natural weed killer lemon juice thrifty sustainable environmentally friendly

A natural weed killer

Natural weed killer – Soil becomes polluted with the harmful chemicals used in commercial weed-killers. Why not try using lemon juice directly on the weeds instead. Pouring lemon juice between paving cracks will prevent the weeds from growing. It’s a much cheaper solution and much kinder to our environment.

 

Skincare – Fill a bowl with boiling hot water, add the peel of half a lemon, put your head over the bowl, put a towel over your head to cover your head and the bowl, and allow the steam from the bowl to cover and clean your face. The lemony steam will help to clean out pores at a very deep level. This is especially good for greasy skin. It feels amazingly fresh and energising too. Afterwards you can tone the skin and close the pores by dabbing a mix of two parts cold water to one part lemon juice on the skin and allowing it to dry naturally, then wash off with tap water. You can even apply sliced lemons directly to the face as lemon acids are smoothing and moisturising for even the driest skin types. Lemons – Who knew?!

 

lemons lemon juice hair rinse haircare healthy shiny cheap thrifty sustainability

Shiny, healthy, natural haircare

Haircare – To treat damaged hair or to give healthy hair a fantastic shine: Rinse hair with water and the juice of half a lemon. The lemon juice cleans out any residual soaps or shampoos, encourages natural proteins in the hair which can repair hair damage and creates fatty acids which give your hair a natural shine. All for the cost of half a lemon!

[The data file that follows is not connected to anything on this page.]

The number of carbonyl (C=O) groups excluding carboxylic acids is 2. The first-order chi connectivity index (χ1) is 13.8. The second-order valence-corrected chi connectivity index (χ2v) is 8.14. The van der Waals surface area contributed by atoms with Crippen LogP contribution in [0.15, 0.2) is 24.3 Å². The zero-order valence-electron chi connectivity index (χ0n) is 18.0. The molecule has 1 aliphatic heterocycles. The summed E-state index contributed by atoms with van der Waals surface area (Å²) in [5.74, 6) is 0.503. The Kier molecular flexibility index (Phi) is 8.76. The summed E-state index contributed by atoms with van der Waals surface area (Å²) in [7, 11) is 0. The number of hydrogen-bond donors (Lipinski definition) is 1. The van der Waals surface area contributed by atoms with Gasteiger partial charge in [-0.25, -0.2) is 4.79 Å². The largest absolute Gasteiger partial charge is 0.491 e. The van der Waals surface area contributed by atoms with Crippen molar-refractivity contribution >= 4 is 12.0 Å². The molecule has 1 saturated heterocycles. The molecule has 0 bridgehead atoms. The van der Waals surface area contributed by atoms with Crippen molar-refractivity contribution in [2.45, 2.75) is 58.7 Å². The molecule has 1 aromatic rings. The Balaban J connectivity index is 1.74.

lemon juice in water hangover cure thrifty health healthy vitamin c

A hangover cure! – You’re welcome

Health – Lemons are a great source of vitamin C, vitamin C encourages the body to make collagen. Having lemons in your daily diet will help your body to repair muscles and skin and will help you to enjoy the humble lemon’s amazing anti-ageing properties. Lemon can also help reduce the amount of cholesterol that we take in from food.

 

Hangover prevention – If you’ve had a heavy night of drinking and suffer from hangovers, try drinking a glass of water with the juice of a lemon squeezed into it before you go to bed… the lemon will help the liver to process the alcohol and will give you a dose of Vitamin C at the same time… you will have a much better time when you wake up – you’re welcome!

 

There are hundreds of similarly amazing uses for lemons and you can discover more by google-ing ‘household uses for lemons’ ‘uses for lemons’ ‘lemon uses’ ‘lemon benefits’ etc

You can, of course, also use the lemon in lots of delicious recipes such as lemon drizzle cake, lemon cheesecake or lemon and ginger tea.

If you discover a great use for lemons, please let us know in the comments section below.
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learn for free education e-learning thrifty saving money sustainability university

Free education – learn for free

Free, Sustainability, Thrifty

Reasons to learn for free

What will inspire you to learn for free? Here are just a few suggestions:

    • If you are unemployed and want to make your CV stand out from the crowd – taking a free online course will give you an edge, it will make employers notice you. It will also boost your self-esteem as you realise how much you are capable of
learn for free education e-learning thrifty saving money sustainability university

Add valuable skills to your CV for free

  • If you are employed but looking to develop your career, get a promotion or pay rise, taking a free online course will give you new skills, experience and ideas. Your employer will take your new skills and qualifications into account should you approach them for a promotion, or improved salary